to this country. Siemens declined to comment on the claims, but did
confirm it does currently have vacancies for skilled engineers.
During Prime Minister's Questions today, the Derby South MP Margaret
Beckett called on David Cameron to support Bombardier's bid to set up
a new academy in the UK to train the workers needed for the next
generation of high-speed trains. But he ruled out a U-turn on the
Thameslink contract. procurement process was designed
and initiated by the government of which she was a part. I have to say,
we are bound by the criteria they set out amount we have to continue
with the decision made according to that criteria. Separately, we are
setting up to ask the question, what more can we do with in the
current rules to make sure we boost manufacturing in our country?
with hopes of a re-think fading, fears of even more job losses at
Yesterday's announcement from Bombardier may give the impression
that there's no hope for manufacturing here in the East
Midlands. But that's far from the truth. According to the Office of
National Statistics, the value of the region's economic output was
�77 billion in 2009. And about 16%, or �12 billion, a year of that came
from manufacturing. But just like every other part of the country,
the largest contribution to the economy comes from property,
renting and business industries. World class products flight out of
this region. In the case of Raul Royce air engines, quite literally.
One it may be true that manufacturing industries have
declined, the all-important research and development aspects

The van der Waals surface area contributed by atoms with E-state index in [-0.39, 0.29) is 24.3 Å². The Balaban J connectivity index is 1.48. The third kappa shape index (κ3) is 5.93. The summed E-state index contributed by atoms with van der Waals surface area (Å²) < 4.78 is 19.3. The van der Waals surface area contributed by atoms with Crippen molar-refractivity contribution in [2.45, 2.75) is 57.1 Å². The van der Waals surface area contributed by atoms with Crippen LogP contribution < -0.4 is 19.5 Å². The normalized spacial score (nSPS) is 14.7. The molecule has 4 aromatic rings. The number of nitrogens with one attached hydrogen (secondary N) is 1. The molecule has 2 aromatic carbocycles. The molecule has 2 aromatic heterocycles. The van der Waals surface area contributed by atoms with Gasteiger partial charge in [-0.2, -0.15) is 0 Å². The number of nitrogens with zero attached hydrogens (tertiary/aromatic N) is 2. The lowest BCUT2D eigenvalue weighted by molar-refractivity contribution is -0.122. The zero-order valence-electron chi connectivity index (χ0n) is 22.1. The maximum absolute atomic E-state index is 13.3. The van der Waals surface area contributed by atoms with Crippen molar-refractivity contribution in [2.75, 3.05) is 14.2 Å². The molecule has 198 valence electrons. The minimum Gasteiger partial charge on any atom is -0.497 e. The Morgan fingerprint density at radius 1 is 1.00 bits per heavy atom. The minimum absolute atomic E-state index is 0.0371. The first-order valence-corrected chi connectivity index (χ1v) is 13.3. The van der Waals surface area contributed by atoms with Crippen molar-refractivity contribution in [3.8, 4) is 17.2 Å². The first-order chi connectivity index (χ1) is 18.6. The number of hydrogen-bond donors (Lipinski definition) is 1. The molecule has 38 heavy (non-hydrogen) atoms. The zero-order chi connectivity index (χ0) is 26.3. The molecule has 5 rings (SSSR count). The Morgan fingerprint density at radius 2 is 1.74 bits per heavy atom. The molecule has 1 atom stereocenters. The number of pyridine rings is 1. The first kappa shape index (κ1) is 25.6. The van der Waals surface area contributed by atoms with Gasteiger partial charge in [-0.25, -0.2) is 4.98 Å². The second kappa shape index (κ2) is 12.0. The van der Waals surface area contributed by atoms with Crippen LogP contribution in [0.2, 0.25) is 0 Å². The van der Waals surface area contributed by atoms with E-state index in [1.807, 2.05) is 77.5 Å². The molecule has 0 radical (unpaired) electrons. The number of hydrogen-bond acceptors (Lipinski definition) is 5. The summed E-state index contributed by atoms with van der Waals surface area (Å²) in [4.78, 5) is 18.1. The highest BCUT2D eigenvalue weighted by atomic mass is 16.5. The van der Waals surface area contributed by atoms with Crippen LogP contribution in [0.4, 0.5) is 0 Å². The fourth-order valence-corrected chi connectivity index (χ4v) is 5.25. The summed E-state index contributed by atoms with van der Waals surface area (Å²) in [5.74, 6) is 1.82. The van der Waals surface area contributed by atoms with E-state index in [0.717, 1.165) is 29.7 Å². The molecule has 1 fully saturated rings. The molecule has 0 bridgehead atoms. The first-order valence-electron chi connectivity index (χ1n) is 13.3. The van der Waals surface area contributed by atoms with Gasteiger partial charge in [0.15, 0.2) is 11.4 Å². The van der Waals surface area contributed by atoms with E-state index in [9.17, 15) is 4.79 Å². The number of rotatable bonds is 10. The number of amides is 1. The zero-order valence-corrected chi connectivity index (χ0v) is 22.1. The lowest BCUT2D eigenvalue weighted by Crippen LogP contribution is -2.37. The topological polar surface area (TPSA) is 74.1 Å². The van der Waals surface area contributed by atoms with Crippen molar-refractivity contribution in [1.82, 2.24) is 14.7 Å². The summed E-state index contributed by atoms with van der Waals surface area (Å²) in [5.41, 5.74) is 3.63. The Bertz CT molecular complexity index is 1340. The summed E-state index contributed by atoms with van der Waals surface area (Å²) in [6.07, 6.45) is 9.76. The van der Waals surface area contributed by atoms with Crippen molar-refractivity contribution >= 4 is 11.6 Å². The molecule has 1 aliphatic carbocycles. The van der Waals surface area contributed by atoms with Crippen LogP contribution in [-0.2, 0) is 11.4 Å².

often remain right hip in the East Midlands. With the recent opening
of the high-tech centre by Speedo with hundreds of people in
Nottingham. Our companies keep a low profile often as they take, the
competition. Take this company, since 1831, they have been making
high quality materials. It now designs technical textiles for a
range of high-performance markets, including the aerospace, military
and automotive industries. And the sweet sound of success continues to
ring for film-makers John Taylor which has been operating the
largest bell foundry and the world in Loughborough for more than 200
years. Here is another manufacturing success story. A firm
from Nottinghamshire that is a giant in the world of what is
called tear tape. It is a company that is celebrating its one
They call this tear tape. They make and sell a lot of it here. Enough
in a year to go around the world's circumfrence 700 times. It's used
to help you open things like packets of buscuits. I asked Simon
Wildash from the company to explain. This is one of our more standard
tapes of which we produce many millions of kilometres a year. You
will see it on a lot of packaging. Here we have a new product which we
are just sold to Brazil. They like their crackers in Brazil say this
is a wide we take which is used for promotions. It means the brand
owner does not have to replace their packaging and can put it on a
variety of different products. made here by Payne at Gilbrook in
Nottinghamshire, by a firm that was started 100 years ago. Other uses
of the tear tape include anti- counterfeit security. It's a
business with a turnover of �50 million a year. Although this is a
success story, on the shop floor there's a feeling that some parts
of the manufacturing sector need a boost. We are probably the
exception to the rule. We have been treated very well here. We
fortunately have a product which seems to work really well. I think
this last couple of weeks, especially with the situation, the
government is not helping whatsoever. These companies are
striving to battle on to get through. The company designs its
own products on site and has won a Queen's Award for enterprise for
inovation and international trade. It exports 95 per cent of what it
makes. We may have had a few showers over
the last 24 hours, but they've done little to help farmers who are
struggling to cope with a water shortage. In parts of Lincolnshire,